Lung Cancer Pill Crizotinib Shrinks Tumors

Filed in Gather News Channel by on October 29, 2010 0 Comments

A lot of people who suffer from cancer must endure grueling chemotherapy sessions, which has been known to cause many painful side effects. Imagine the possibility of instead having to simply take a pill. Well, researchers have now confirmed that the Pfizer Inc. drug, crizotinib, actually shrunk the tumors of 57 percent of patients and stabilized another 33 percent.

 You may be wondering how it is exactly that this lung cancer pill crizotinib shrinks tumors. Well, according to researchers this drug works against cells that have turned cancerous when two genes fuse to form a new gene. This new Gene is called EML4-ALK. This accounts to three to five percent of people with non-small-cell lung cancer, which is roughly 10,000 patients in the United States.

This study was done by Dr. Eunice Kwakof the Massachusetts General Hospital and colleagues and was reported in the New England Journal of Medicine. Kwak’s team projected that 72 percent of patients would have enjoyed six months without their disease worsening.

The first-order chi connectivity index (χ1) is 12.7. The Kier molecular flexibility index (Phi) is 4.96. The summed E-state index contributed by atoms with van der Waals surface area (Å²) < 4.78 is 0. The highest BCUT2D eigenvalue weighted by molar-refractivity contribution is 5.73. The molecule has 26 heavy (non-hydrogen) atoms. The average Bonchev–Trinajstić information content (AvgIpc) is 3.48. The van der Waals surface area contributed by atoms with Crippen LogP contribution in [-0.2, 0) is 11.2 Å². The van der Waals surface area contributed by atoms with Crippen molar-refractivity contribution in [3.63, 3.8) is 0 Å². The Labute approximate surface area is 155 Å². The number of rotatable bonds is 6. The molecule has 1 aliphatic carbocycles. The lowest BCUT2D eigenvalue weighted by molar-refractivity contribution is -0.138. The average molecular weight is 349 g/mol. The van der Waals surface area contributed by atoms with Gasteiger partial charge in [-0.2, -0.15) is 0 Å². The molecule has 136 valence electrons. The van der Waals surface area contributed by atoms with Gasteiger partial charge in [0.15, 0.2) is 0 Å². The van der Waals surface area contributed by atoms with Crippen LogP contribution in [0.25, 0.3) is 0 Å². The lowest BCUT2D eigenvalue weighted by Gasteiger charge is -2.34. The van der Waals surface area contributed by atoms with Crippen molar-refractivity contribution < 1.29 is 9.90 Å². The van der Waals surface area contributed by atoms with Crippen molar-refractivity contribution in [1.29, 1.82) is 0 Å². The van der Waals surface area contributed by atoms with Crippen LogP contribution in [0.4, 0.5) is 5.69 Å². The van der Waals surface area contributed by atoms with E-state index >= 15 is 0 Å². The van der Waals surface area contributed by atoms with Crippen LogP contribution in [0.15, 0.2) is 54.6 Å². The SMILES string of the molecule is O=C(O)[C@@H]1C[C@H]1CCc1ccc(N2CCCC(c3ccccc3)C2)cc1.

Pfizer has stated that it planned to start submitting data for approval of the drug to the U.S. Food and Drug Administration later this year. The side effects of crizotinib were nausea and diarrhea and were reported to be mild and moderate. This was displayed in 40 percent of patients.

According to the International Agency for Research on Cancer, lung cancer is the most universal cancer killer. There are 1.61 million cases worldwide, and out of those a staggering 1.2 million are killed from it.

This new discovery could be an exciting alternative to chemotherapy for sufferers of lung cancer. Take a moment to think about this interesting find. This treatment seems to be much more practical and far easier than making regular trips to chemotherapy clinics. FAYETTEVILLE, NC - AUGUST 04: Lead dosimetrist Kenn Florell looks over a cancer patient's image scan to help plan a radiation treatment at Cape Fear Valley Cancer Center August 4, 2010 in Fayetteville, North Carolina. Health care providers around the country are increasingly specializing their care by creating distinct treatment centers for various disorders and acquiring the latest high-tech medical equipment. (Photo by Chris Hondros/Getty Images)

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